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Boredom and Belonging in Niger


Boredom and Belonging in Niger

Niger most often comes into the public eye as an example of deprivation and insecurity. Urban centers have become concentrated areas of unemployment filled with young men trying, against all odds, to find jobs and fill their time with meaningful occupations. At the heart of Adeline Masquelier’s groundbreaking book is the fada—a space where men gather to escape boredom by talking, playing cards, listening to music, and drinking tea. As a place in which new forms of sociability and belonging are forged outside the unattainable arena of work, the fada has become an integral part of Niger’s urban landscape. By considering the fada as a site of experimentation, Masquelier offers a nuanced depiction of how young men in urban Niger engage in the quest for recognition and reinvent their own masculinity in the absence of conventional avenues to self-realization. In an era when fledgling and advanced economies alike are struggling to support meaningful forms of employment, this book offers a timely glimpse into how to create spaces of stability, respect, and creativity in the face of diminished opportunities and precarity.

264 pages | 15 halftones | 6 x 9 | © 2019

African Studies

Anthropology: Cultural and Social Anthropology


"Masquelier discusses Niger's fadas—informal gathering places where unemployed men gather to socialize and form new relationships and a sense of identity. Fadas are a consequence of widespread underemployment, and the author uses them to illuminate the life worlds of young Nigérien men. In seven thematic chapters, the author explores the existential value of tea making; of fashion, hip-hop, and religion; and of weight lifting and graffiti—all of which are part of the fada experience. But Masquelier's real subject is time, her thick descriptions of ritual, place, and process notwithstanding. Time is not so much passed as enlivened in the fadas: young men are simultaneously waiting and making their future together. A wonderful demonstration of ethnography and an admirable example of 'anthropology of the good'. . . will be valuable to scholars of Niger in particular and West Africa generally. Highly recommended. "


“This vivid and humanizing portrayal of young men’s lives in urban Niger challenges many assumptions about Islam, masculinity, and ‘stuck youth’ in Africa. Fada is a must-read for gender and African studies scholars, as well as those interested in aesthetics and emergent youth cultures in the global South.”

Marcia C. Inhorn, Yale University

“With Fada, Masquelier provides a sensitive, nuanced, and exhaustive understanding of the lived experience of young men and women in urban Niger. Masquelier’s unparalleled ethnographic appreciation of communities in Niger and her depth of experience allow her to capture the fadas as ‘dwelling’ in all their innovative and compelling forms. These are the ‘moral laboratories’ where solidarities are forged and tested, where sociality is offered up with tea and hip-hop, and where people are on the move even as they carefully wait for what the future holds.”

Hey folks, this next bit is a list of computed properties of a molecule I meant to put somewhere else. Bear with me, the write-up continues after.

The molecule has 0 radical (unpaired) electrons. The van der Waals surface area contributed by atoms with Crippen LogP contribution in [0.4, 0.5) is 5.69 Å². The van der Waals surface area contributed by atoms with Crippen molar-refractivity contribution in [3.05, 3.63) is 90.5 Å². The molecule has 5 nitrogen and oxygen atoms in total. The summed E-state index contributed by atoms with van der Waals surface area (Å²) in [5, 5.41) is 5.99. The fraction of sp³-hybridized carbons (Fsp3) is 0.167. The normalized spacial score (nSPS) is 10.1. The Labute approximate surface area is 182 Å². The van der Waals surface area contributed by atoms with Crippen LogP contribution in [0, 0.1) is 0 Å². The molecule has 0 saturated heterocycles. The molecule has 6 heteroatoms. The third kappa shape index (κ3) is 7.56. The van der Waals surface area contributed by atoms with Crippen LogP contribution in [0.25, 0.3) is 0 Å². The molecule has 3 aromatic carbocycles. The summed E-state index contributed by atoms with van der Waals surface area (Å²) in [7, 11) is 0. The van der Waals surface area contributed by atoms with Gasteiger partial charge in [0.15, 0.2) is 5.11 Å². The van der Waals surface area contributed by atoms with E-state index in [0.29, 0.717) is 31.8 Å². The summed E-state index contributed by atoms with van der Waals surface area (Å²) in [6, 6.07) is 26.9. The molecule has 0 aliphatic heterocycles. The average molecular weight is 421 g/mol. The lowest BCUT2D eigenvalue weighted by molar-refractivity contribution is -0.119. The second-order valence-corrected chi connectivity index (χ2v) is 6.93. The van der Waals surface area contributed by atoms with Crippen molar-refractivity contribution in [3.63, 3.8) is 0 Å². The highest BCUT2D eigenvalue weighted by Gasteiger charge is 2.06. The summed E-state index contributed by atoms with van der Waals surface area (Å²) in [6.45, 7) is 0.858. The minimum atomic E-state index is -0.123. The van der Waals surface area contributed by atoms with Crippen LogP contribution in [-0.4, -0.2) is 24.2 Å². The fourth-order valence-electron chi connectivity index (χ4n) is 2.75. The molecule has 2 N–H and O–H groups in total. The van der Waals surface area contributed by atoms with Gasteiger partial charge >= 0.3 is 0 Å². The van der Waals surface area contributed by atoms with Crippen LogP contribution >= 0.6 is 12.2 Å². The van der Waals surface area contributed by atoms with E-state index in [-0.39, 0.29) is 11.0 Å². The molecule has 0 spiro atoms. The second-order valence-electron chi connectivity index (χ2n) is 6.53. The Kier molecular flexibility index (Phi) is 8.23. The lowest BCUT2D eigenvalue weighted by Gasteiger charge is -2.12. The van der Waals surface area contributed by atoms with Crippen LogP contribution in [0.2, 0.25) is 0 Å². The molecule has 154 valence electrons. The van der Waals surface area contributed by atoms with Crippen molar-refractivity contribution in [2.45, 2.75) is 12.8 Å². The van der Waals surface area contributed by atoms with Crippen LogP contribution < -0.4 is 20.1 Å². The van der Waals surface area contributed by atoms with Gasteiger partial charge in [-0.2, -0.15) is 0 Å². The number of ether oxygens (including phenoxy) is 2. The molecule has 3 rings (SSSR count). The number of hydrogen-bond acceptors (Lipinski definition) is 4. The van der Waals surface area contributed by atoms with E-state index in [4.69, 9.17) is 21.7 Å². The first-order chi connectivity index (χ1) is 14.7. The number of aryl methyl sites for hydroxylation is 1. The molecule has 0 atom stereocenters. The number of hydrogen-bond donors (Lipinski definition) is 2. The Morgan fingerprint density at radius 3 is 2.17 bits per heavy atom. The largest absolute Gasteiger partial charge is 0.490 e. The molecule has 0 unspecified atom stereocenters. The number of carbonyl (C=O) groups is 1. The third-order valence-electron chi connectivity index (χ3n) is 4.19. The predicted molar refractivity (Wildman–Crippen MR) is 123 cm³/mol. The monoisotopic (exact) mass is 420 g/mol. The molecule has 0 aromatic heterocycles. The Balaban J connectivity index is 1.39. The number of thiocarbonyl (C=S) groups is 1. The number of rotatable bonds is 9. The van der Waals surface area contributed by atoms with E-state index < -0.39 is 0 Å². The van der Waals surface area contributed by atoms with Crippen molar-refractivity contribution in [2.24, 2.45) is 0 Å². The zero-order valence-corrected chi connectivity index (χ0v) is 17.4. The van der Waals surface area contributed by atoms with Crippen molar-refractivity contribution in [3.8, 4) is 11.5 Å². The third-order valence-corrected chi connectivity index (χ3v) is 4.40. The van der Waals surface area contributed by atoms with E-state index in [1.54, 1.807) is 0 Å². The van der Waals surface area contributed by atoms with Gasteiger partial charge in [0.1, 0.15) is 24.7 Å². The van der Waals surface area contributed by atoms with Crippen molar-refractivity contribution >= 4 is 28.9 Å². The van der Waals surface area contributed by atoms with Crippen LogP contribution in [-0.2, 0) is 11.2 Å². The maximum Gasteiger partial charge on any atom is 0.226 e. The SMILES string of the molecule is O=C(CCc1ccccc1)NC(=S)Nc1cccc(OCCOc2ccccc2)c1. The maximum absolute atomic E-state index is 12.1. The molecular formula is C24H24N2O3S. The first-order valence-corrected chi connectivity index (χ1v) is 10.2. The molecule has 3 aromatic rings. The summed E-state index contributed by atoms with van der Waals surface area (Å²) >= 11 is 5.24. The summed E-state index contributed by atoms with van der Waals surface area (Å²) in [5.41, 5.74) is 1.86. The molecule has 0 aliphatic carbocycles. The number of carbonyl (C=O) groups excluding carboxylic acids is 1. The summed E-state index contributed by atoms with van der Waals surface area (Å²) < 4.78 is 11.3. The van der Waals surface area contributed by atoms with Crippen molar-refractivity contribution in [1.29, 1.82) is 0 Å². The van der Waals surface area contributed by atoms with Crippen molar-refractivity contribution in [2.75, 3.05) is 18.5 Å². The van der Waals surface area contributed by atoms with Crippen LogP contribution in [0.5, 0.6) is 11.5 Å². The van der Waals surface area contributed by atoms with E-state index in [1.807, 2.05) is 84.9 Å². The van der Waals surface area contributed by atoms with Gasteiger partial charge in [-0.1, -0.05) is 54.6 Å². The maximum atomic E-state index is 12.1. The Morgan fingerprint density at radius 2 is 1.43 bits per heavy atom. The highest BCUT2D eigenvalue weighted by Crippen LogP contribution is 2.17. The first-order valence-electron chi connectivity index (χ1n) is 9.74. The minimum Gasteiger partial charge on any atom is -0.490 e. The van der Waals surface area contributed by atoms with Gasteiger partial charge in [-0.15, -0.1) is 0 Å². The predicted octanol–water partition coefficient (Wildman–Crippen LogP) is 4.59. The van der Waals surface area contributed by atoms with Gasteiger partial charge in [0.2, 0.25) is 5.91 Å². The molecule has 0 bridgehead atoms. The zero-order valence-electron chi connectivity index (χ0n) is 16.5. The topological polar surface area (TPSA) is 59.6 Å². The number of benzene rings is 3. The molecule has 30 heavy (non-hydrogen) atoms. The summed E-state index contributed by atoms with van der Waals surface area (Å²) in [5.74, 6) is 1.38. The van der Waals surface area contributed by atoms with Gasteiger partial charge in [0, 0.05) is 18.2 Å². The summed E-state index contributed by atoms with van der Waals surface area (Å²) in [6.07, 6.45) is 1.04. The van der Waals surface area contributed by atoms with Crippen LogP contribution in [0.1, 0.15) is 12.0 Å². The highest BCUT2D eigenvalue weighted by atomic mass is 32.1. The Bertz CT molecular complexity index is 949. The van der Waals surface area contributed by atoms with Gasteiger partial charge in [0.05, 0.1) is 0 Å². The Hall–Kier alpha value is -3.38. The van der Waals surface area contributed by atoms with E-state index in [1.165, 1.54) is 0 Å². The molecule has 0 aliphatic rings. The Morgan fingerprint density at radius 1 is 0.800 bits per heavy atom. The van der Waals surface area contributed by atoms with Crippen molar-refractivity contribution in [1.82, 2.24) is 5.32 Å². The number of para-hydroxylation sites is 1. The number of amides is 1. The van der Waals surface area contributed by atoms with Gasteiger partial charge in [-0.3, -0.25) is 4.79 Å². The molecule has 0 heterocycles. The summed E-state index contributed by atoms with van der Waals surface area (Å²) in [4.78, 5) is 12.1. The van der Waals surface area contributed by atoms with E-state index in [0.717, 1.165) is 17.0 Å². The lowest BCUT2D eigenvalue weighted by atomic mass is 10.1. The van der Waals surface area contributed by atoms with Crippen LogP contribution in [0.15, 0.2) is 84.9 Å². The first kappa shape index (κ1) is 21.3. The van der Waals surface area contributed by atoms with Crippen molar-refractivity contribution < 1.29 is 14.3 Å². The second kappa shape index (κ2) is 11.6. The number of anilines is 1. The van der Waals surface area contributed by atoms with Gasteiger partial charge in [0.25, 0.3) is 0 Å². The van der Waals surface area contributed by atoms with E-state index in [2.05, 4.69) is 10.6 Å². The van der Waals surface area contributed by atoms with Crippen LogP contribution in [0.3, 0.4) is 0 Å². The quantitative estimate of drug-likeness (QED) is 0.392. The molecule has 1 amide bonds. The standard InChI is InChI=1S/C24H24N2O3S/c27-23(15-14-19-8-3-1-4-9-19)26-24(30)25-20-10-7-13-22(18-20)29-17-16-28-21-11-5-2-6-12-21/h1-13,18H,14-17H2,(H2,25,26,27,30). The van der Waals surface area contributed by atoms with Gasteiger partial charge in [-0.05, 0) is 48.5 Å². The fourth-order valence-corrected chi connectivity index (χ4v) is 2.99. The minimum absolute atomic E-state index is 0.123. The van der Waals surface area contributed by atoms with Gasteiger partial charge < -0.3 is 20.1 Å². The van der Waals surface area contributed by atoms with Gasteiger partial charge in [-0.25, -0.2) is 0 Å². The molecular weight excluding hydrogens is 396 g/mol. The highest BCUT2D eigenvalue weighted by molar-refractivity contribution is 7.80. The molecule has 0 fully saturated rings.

Brad Weiss, College of William & Mary

“A brilliant ethnographic and theoretical intervention graced by elegant writing. This book will captivate anyone with an interest in youth culture in demographically explosive, employment-challenged contemporary Africa. The fada where precarious youths congregate in the cities of Niger are social laboratories, at once sites of participatory politics and biting critique, of boredom and masculine conviviality, of hope and dreaming, of sartorial excess and Muslim piety. This is an immensely informative and pleasurable read.”

Charles Piot, Duke University

"Masquelier’s highly sophisticated ethnography skillfully weds vivid thick description of quotidian lived experience that highlights local voices with original theoretical in‐sights. The result is a complex, engaging monograph that is indispensable for understanding the ways by which urban youth navigate the challenges they face in the world’s poorest country with agency and dexterity, while simultaneously contributing important theorization of youth, gender, masculinity, identities, and the urban."


Table of Contents


One / Waiting for Tea
Two / The Writing on the Walls: Ma(r)king the Place of Youth
Three / Snapshots: Bringing (Invisible) Women into View
Four / Hip-Hop, Truth, and Islam
Five / Keeping Watch: Bodywork, Street Ethics, and Masculinity
Six / Dress and the Time of Youth
Seven / Zigzag Politics: Tea, Ballots, and Agency




Royal Anthropological Institute: Amaury Talbot Prize
Honorable Mention

African Studies Association: Best Book Award

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